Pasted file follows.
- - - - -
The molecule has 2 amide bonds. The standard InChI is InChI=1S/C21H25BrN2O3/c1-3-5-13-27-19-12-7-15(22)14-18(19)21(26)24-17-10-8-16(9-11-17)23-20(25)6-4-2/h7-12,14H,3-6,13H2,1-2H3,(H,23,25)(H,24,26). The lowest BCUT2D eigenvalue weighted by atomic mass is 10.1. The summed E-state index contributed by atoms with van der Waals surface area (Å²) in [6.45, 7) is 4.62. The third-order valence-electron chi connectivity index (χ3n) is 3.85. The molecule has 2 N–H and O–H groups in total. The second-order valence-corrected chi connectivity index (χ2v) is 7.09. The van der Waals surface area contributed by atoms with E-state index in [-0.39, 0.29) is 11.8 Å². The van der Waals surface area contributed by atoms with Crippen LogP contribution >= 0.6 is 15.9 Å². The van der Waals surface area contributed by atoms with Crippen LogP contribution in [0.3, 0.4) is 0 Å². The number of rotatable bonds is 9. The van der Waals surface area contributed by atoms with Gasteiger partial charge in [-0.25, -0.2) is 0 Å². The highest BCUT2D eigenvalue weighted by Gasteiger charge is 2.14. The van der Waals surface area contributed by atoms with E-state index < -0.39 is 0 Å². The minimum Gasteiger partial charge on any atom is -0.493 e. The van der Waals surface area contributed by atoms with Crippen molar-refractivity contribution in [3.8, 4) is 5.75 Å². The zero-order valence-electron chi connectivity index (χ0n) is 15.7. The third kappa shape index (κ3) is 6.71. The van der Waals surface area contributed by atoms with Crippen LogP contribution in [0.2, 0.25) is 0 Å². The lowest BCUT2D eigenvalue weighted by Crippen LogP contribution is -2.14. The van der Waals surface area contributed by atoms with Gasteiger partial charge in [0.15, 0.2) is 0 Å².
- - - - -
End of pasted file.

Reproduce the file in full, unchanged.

The molecule has 2 amide bonds. The standard InChI is InChI=1S/C21H25BrN2O3/c1-3-5-13-27-19-12-7-15(22)14-18(19)21(26)24-17-10-8-16(9-11-17)23-20(25)6-4-2/h7-12,14H,3-6,13H2,1-2H3,(H,23,25)(H,24,26). The lowest BCUT2D eigenvalue weighted by atomic mass is 10.1. The summed E-state index contributed by atoms with van der Waals surface area (Å²) in [6.45, 7) is 4.62. The third-order valence-electron chi connectivity index (χ3n) is 3.85. The molecule has 2 N–H and O–H groups in total. The second-order valence-corrected chi connectivity index (χ2v) is 7.09. The van der Waals surface area contributed by atoms with E-state index in [-0.39, 0.29) is 11.8 Å². The van der Waals surface area contributed by atoms with Crippen LogP contribution >= 0.6 is 15.9 Å². The van der Waals surface area contributed by atoms with Crippen LogP contribution in [0.3, 0.4) is 0 Å². The number of rotatable bonds is 9. The van der Waals surface area contributed by atoms with Gasteiger partial charge in [-0.25, -0.2) is 0 Å². The highest BCUT2D eigenvalue weighted by Gasteiger charge is 2.14. The van der Waals surface area contributed by atoms with E-state index < -0.39 is 0 Å². The minimum Gasteiger partial charge on any atom is -0.493 e. The van der Waals surface area contributed by atoms with Crippen molar-refractivity contribution in [3.8, 4) is 5.75 Å². The zero-order valence-electron chi connectivity index (χ0n) is 15.7. The third kappa shape index (κ3) is 6.71. The van der Waals surface area contributed by atoms with Crippen LogP contribution in [0.2, 0.25) is 0 Å². The lowest BCUT2D eigenvalue weighted by Crippen LogP contribution is -2.14. The van der Waals surface area contributed by atoms with Gasteiger partial charge in [0.15, 0.2) is 0 Å².